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Video as a shared language

Video is a incredibly powerful medium; it harbors the ability to evoke emotion, weave narrative and unravel complex information. Via formats such as mini-documentaries and exploratory product visions, video has risen to prominence on the web as a popular way to communicate immaterial design concepts to mass audiences.

As interaction designers at SVA, we are conscious of our mixed backgrounds and divergent futures. For instance, the graphic designers among us have a different set of craft skills to the industrial designers, which makes for great collaborations and conversations about why, but varying outputs when focusing on the what. We often summarize our discipline as ‘designing products, services or systems that focus on human behavior and evolve over time.’ In other words, we work to establish the right emotional tone and focus on the experience people will have when they are in contact with the things we create, whatever medium they may be. As design continues to evolve from creating things toward ecosystems of things, designers face the increasingly difficult challenge of articulating how and why these components fit together and why these are important to a potential user.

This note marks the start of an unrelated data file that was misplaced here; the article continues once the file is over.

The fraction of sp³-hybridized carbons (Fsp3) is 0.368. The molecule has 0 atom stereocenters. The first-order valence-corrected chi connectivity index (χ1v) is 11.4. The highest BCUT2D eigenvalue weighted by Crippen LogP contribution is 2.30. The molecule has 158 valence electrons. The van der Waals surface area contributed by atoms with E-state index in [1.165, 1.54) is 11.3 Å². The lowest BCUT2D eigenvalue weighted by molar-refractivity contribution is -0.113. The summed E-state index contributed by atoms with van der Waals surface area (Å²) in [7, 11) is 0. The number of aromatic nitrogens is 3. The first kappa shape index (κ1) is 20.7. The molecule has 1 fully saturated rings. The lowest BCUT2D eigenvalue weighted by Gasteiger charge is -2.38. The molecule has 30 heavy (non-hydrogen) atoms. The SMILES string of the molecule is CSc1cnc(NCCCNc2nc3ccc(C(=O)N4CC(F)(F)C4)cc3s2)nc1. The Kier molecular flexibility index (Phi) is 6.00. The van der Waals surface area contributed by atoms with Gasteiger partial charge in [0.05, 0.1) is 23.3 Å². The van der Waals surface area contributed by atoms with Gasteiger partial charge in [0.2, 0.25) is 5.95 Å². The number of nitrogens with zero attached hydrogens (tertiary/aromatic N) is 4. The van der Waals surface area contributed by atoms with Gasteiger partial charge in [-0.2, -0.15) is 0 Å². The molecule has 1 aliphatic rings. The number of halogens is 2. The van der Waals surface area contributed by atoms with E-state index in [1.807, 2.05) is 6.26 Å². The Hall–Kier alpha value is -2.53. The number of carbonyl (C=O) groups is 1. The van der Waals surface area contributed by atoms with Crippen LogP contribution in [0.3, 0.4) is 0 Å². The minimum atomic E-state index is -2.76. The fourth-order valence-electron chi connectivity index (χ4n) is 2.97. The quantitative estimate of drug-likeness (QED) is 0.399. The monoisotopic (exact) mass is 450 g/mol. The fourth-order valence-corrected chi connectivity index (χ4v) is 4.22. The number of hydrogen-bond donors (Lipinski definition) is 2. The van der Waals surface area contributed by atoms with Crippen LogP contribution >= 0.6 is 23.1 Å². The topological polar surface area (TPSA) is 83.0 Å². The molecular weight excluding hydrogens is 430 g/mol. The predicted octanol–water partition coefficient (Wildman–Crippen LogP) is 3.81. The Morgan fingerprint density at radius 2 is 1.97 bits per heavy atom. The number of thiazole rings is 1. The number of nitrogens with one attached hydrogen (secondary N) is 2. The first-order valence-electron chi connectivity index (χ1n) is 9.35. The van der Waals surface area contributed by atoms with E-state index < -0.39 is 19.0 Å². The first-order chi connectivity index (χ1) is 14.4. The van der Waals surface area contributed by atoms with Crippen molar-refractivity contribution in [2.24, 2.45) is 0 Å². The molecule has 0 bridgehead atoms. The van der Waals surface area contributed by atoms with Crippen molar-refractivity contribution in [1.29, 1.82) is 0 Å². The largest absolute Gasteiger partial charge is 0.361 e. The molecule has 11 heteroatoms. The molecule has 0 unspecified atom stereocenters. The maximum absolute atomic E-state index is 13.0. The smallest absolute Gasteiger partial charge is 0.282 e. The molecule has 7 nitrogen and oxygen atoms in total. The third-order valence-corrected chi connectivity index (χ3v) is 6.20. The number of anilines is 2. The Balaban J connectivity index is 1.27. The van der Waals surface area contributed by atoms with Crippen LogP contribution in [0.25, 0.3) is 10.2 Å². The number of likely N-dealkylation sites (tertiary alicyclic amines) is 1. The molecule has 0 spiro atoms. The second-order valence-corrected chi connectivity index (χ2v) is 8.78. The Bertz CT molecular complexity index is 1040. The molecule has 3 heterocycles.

Filmmaking presents a craft that ties our disparate toolkits together, enabling the foundation of a shared language for articulating interaction design. The focus toward time and storytelling provide the necessary hooks to articulate the outcome from any design process, whether that’s a brainstorm, user research, business strategy, or cybernetic modelling.

I’m not proposing we all become filmmakers, but I hope that a basic grasp of video fundamentals and thinking about things from a timeline-centric perspective will provide a framework enabling consistent communication of our ideas for things that are very difficult to convey through word and image alone.

Tom Harman

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